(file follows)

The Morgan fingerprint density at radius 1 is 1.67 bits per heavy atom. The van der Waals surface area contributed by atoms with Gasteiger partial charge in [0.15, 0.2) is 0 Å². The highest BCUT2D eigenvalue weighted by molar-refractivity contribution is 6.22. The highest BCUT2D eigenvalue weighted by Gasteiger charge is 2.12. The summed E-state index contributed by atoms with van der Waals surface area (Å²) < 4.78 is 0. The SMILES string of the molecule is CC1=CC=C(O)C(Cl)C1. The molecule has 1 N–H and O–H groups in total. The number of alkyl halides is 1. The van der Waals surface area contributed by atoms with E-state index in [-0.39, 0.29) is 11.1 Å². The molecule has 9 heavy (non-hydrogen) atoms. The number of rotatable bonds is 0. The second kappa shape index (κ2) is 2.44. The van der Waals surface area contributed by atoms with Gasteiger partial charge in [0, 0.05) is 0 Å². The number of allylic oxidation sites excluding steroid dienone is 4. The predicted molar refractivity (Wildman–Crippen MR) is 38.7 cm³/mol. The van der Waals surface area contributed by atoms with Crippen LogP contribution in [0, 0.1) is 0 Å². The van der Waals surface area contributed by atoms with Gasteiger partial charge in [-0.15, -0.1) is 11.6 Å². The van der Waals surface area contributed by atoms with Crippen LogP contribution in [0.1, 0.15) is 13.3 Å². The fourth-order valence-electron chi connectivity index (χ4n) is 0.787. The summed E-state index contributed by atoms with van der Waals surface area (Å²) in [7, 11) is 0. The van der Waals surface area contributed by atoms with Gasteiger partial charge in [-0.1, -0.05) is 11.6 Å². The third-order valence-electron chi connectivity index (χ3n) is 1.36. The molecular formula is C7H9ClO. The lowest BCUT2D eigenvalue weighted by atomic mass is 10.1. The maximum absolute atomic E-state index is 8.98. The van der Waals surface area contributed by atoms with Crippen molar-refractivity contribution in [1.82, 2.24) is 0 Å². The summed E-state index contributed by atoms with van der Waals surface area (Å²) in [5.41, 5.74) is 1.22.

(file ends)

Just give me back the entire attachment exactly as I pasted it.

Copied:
The Morgan fingerprint density at radius 1 is 1.67 bits per heavy atom. The van der Waals surface area contributed by atoms with Gasteiger partial charge in [0.15, 0.2) is 0 Å². The highest BCUT2D eigenvalue weighted by molar-refractivity contribution is 6.22. The highest BCUT2D eigenvalue weighted by Gasteiger charge is 2.12. The summed E-state index contributed by atoms with van der Waals surface area (Å²) < 4.78 is 0. The SMILES string of the molecule is CC1=CC=C(O)C(Cl)C1. The molecule has 1 N–H and O–H groups in total. The number of alkyl halides is 1. The van der Waals surface area contributed by atoms with E-state index in [-0.39, 0.29) is 11.1 Å². The molecule has 9 heavy (non-hydrogen) atoms. The number of rotatable bonds is 0. The second kappa shape index (κ2) is 2.44. The van der Waals surface area contributed by atoms with Gasteiger partial charge in [0, 0.05) is 0 Å². The number of allylic oxidation sites excluding steroid dienone is 4. The predicted molar refractivity (Wildman–Crippen MR) is 38.7 cm³/mol. The van der Waals surface area contributed by atoms with Crippen LogP contribution in [0, 0.1) is 0 Å². The van der Waals surface area contributed by atoms with Gasteiger partial charge in [-0.15, -0.1) is 11.6 Å². The van der Waals surface area contributed by atoms with Crippen LogP contribution in [0.1, 0.15) is 13.3 Å². The fourth-order valence-electron chi connectivity index (χ4n) is 0.787. The summed E-state index contributed by atoms with van der Waals surface area (Å²) in [7, 11) is 0. The van der Waals surface area contributed by atoms with Gasteiger partial charge in [-0.1, -0.05) is 11.6 Å². The third-order valence-electron chi connectivity index (χ3n) is 1.36. The molecular formula is C7H9ClO. The lowest BCUT2D eigenvalue weighted by atomic mass is 10.1. The maximum absolute atomic E-state index is 8.98. The van der Waals surface area contributed by atoms with Crippen molar-refractivity contribution in [1.82, 2.24) is 0 Å². The summed E-state index contributed by atoms with van der Waals surface area (Å²) in [5.41, 5.74) is 1.22.